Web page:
Making A Difference
Carol Plank had the desire to make a difference and, in her tenure at Pfizer, she had the chance to do so. She has the unique distinction of having been the very first Pfizer Global Health Fellow (GHF). Through the GHF program, Pfizer loans its most valuable asset—its people—to nonprofit organizations in the developing world to help address systemic health care challenges. Each year, Pfizer deploys up to 50 talented colleagues to work on high-impact, capacity building projects.
In August 2003 Carol began a six-month assignment at the AIDS institute in Kampala, Uganda. "I left my heart over there," Carol said. "I had a calling to go to Africa and spent a year and a half trying to get there on my own. Along came the Global Health Fellows program and it gave me that opportunity." After her initial GHF tour, Pfizer had her return to Africa once again where she worked on initiating malaria drug trials.
Carol also enjoyed making a difference in the United States through the work she did in Clinical Research and for HR as an exemplary 'diversity' Pfizer colleague. Carol worked with Pfizer for eight years, during which she held several positions, including Clinical Research Associate, team trainer and regional monitor of clinical development. Her last position was as regional site lead reporting into the New London, Connecticut, headquarters.
Some of her favorite job responsibilities include the global data project she worked on just prior to her retirement. "Working on that project seemed a wonderful transition from my GHF work. I was gathering information from around the world for Pfizer's Clinical Research and Development effort," said Carol. She also enjoyed working with college students when the Human Resources group assigned her to diversity recruitment at the University of Buffalo. She got two standing ovations for her recruiting team presentation because of the way she personified the diversity of the population at Pfizer and the opportunities the company offers. She sported a rainbow flag and her gray hair let everyone know she had a voice of experience.
"There I was, a 58-year old, gay woman who had had the opportunity to contribute in a meaningful way with the work I performed every day. And I was getting the opportunity of a lifetime to fulfill a personal dream of doing significant work in Africa," said Carol.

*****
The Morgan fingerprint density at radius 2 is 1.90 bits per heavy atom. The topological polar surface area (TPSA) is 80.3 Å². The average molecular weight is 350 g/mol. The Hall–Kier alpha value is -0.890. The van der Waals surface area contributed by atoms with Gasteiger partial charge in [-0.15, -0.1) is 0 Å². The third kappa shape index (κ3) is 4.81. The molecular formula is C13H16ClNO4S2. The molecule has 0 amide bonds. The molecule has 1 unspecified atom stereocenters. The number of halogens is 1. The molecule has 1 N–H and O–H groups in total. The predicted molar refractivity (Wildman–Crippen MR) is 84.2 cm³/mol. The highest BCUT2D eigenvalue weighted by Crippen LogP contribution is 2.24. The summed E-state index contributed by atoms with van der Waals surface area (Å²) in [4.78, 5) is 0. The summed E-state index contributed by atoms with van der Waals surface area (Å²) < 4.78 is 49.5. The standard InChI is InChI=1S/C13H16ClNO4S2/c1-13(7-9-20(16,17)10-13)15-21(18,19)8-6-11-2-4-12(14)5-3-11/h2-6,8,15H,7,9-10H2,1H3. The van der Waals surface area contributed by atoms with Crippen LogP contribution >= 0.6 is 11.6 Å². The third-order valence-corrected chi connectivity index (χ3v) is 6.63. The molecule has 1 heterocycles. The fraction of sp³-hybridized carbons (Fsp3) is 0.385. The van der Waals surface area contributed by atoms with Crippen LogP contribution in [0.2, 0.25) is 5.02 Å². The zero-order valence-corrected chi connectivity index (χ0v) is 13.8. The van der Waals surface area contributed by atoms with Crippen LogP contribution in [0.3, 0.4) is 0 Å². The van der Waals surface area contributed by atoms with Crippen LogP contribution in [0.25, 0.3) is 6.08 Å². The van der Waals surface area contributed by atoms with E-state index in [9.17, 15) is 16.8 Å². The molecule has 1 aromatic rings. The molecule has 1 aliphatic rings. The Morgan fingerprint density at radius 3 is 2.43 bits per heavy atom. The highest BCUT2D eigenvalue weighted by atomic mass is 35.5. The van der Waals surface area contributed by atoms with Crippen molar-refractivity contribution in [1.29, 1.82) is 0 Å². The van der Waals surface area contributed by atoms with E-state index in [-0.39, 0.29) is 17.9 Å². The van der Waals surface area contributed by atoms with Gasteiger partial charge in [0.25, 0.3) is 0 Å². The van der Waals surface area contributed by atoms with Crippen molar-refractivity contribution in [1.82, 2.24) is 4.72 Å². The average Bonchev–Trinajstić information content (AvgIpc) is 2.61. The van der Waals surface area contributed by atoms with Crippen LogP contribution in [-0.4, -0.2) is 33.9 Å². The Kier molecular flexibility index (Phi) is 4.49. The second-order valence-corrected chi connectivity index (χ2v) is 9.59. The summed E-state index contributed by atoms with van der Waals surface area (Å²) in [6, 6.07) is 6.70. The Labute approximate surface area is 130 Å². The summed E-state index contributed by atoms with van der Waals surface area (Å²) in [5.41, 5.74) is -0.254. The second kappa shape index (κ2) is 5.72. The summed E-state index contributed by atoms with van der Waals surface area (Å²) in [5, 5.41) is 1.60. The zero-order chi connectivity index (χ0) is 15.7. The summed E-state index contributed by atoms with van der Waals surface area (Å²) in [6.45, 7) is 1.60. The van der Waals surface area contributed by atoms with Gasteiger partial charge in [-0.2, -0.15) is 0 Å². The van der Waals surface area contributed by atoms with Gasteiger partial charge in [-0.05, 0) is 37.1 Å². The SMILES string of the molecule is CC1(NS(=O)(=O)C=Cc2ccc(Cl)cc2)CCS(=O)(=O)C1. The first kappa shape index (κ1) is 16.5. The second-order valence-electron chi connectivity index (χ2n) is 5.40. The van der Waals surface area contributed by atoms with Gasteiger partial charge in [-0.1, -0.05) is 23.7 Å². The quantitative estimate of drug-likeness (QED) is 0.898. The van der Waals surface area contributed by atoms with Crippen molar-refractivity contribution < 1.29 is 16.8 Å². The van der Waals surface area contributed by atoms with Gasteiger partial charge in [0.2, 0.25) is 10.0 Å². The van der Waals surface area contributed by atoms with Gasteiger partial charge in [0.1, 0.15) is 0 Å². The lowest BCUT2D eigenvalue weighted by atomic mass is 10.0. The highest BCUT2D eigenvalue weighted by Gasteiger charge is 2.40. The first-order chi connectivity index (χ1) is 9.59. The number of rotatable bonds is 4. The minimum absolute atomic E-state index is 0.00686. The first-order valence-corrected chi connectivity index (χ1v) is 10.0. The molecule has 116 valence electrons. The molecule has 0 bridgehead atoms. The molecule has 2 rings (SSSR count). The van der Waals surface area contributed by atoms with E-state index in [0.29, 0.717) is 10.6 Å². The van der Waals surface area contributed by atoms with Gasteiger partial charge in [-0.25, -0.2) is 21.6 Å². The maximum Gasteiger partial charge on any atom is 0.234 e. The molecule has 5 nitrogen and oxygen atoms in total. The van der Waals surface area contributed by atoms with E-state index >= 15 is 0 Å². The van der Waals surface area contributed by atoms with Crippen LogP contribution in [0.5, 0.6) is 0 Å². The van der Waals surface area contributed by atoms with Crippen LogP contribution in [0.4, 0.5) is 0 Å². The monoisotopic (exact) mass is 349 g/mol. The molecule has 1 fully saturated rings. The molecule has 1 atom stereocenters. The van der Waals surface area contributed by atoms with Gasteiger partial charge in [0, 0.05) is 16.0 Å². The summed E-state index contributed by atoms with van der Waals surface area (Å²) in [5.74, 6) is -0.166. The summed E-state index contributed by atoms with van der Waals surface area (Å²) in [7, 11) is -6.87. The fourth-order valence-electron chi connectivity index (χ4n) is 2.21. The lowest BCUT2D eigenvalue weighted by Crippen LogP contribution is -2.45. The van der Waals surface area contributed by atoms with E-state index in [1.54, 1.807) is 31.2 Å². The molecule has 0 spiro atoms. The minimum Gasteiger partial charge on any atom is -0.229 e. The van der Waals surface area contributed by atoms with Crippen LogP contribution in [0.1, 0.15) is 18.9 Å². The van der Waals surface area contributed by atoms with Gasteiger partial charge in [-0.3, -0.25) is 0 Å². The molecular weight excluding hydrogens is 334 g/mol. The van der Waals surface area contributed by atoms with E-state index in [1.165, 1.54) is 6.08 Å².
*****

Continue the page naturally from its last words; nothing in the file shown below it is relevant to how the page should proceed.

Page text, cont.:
Helping Pfizer's PAC Team
Carol also served above and beyond her job description as an enlisted member of Pfizer's Political Action Committee (PAC). She traveled to Washington, D.C., and spoke with government representatives about drug importing. She joined with sales team members to convey facts that strengthened the company's position. Carol's ability to relate her Global Health Fellows story to the drug import issue helped bring enthusiasm and distinctive understanding to the examination of economics and politics in Africa.
"I could tell members of Congress what I had seen for myself in Uganda and let them know a little more about the conditions there than any written report could convey" she said. In addition, Carol attended The Malaria Conference, an international meeting in Washington attended by the World Health Organization and other health care experts, where the Pfizer PAC team presented information about the quality control of drugs crossing borders.
Still Working to Make a Difference
Carol retired in 2007 and moved to Missoula, Montana. She enjoys the diverse community there, where she can take advantage of the many cultural opportunities associated with the University of Montana. "Living in a university town helps keep you active, and there is more social diversity here than one might find in other areas of the state," Carol said.
She enjoys hiking, biking, traveling, and, of course, helping others. She volunteers at the Jeanette Rankin Peace Center, which is named after the first woman elected to the U.S. Congress—before women had the right to vote—who lost her job when she voted against entering World War II. Carol also puts her sewing and embroidery skills to use as a volunteer for the Missoula Children's Theatre. She sews costumes for the nonprofit group that travels across the country to teach theater to various schools and helps create jobs for the school's graduates.
"What I learned in Africa has helped everywhere in my life," Carol said. "For example, I no longer automatically assume that my understanding of a situation is the correct or complete one." Carol remembers thinking she'd be doing a good deed by buying electricity for the family of the driver she worked with as a Global Health Fellow. He was building a home for his family and was excited and proud to have electricity for his home. However, when she went back to visit, she discovered that the meter showed only about 16 kilowatts of use, because he couldn't afford to use it.
Carol is hoping to return to Africa once again. She dreams of putting together a group similar to the Global Health Fellows to continue the work still needed in Africa. She hopes to identify what the greatest needs are and how best to target and meet them. "Sustainability is the tough part," she said. "I welcome any thoughts fellow Pfizer retirees might have, perhaps in getting a group of retirees connected with placements and/or devising a group project together."
Carol can be contacted through the email listed in her Pfizer PLUS Community profile: email@example.com.